KB: It was completely and totally on the page. Christopher created an absolutely extraordinary character. He’s a man who plays fast and loose with his own soul and the consequences for humanity are absolutely appalling. He strikes a devil’s bargain as Chris wrote about it, and it grants him this terrifying power. But it also curses him with this terrifying loneliness. I didn’t have to find any of that–it was all on the page. When I finally saw the film, my character scared me so much! I was watching myself, but really a vessel for this amazing character that Christopher created that I thought was beautifully done and so original. It was a real privilege to have a crack at trying to realize him. Maybe it’s from working on films about time, but Chris seems to change time so that when you do a scene with him, it doesn’t matter whether there are 5000 people in the room. The only thing he seems to be interested in is what you are offering.
JD: I would echo what everybody’s saying for eternity. I’ve never felt so encouraged as an artist to try and fail or whatever–just to try things and to be a bit experimental at times. With all the physical challenges that the film and the character required, I was able to push through because of the people I was working with and because of the environment that was set.
At what stage did the score develop?
LG: I got started very early in the process, some six months before they started shooting the movie. I understood pretty quickly that this was a world that we’ve never seen before and experienced before, so I knew that we needed a different sound and a different quality of music. I started working once a week with Chris writing demos. I would play some sounds and then we dissected the music and picked out what sounded good and what didn’t work. They took off to shoot and I would get an email once every three weeks – “We’re in Tallin; we’re in Mumbai” – from all of these different parts of the world. When they came back from set, Jennifer Lame and Chris started editing the movie. I sat in to see the movie from beginning to end every Friday for 30, 40, 50 times. There are so many levels, and through that process, I was able to really understand what was going and analyze the characters.
How do you prepare for a Nolan film?
JD: We were getting ready for Christopher Nolan university! I was training with the stunt coordinator, George Cottle and company, which was able to inform me a lot about the character. I never really worked that way before, in letting the physicality of the man dictate how I would approach it. That gave me a lot of information about myself personally, like what the feeling would be after learning how to fight like this and how to become a professional neck snapper. That was an interesting process for sure for me.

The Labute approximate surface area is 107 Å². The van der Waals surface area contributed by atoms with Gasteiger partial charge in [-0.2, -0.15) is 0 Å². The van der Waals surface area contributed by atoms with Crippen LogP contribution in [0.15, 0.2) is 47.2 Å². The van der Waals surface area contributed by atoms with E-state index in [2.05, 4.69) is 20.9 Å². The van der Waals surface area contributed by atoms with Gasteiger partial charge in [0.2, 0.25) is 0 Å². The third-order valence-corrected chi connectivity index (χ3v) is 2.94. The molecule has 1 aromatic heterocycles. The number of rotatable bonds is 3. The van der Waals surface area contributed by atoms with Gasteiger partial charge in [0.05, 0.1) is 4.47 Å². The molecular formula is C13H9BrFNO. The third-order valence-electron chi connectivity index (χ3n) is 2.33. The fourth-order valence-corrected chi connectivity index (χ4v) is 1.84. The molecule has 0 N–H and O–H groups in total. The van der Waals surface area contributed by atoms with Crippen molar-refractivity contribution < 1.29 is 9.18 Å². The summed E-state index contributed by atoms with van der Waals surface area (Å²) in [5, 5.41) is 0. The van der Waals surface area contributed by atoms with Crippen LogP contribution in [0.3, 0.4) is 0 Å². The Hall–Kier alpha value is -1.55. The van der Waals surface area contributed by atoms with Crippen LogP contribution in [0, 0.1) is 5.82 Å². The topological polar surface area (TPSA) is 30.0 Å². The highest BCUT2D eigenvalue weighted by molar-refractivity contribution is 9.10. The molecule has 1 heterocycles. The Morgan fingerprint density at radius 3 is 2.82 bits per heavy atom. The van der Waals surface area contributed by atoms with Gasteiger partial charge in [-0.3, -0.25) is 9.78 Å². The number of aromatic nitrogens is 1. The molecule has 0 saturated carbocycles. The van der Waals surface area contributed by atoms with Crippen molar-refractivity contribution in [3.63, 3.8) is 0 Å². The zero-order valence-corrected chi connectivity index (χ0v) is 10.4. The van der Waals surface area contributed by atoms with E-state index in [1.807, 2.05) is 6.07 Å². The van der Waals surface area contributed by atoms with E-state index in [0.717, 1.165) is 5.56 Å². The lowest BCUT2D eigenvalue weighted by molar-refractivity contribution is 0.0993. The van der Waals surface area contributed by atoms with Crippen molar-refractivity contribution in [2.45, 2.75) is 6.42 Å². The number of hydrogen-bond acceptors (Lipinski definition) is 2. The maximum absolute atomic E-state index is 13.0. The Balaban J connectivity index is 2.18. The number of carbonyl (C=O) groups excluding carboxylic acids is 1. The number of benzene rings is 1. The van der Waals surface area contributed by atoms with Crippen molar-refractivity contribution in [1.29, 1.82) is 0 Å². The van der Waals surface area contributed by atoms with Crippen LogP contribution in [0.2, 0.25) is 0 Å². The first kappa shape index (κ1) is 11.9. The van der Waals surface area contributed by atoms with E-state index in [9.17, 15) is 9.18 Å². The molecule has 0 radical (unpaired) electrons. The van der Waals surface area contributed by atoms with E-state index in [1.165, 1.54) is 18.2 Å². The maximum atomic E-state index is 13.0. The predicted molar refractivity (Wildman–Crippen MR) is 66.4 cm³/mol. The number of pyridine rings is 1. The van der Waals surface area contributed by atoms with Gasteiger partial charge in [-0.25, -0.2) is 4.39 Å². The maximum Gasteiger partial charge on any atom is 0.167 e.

You’ve worked on this for many years. Did the story significantly change over that time?
CN: I was trying to construct as engaging a spy story as possible, having chosen the genre of the espionage film to embody these ideas of time. That period was spent trying to reconcile the peculiarities of construction that were required in the script to explain and embrace the concepts, while reconciling that with the thrill ride–the relatively straightforward experience for the audience. It was all about reconciling concept and genre.
Were there specific sources you drew upon?
CN: It was quite greater minds than mine have been exploring these ideas for a very long time. I actually take a lot of visual explorations, the work of M.C. Escher, those fantastic prints of the Penrose steps and eternal staircase and things like that. I tend to think in diagrammatic terms when I’m writing, and try and lay out directions of time and how they might fold in on each other and so forth. I’d actually cite Escher as a main inspiration for the script.
Is Kat the kind of character that you seek out?
ED: It’s interesting to talk about strong women because strength takes so many different shapes and wears so many different masks. I find the ‘strong woman’ idea to be quite interesting. With Kat, for instance, there is a strength that becomes obvious in her journey–and credit to Chris really for writing that [into the script] in such a brutally honest way. But I’ve played people who aren’t necessarily strong, I suppose, from the outside and maybe I had to imbue them with that [strength]. It’s very important for me that Kat is who she is in this movie and in this genre. What Chris did with her is actually kind of revolutionary.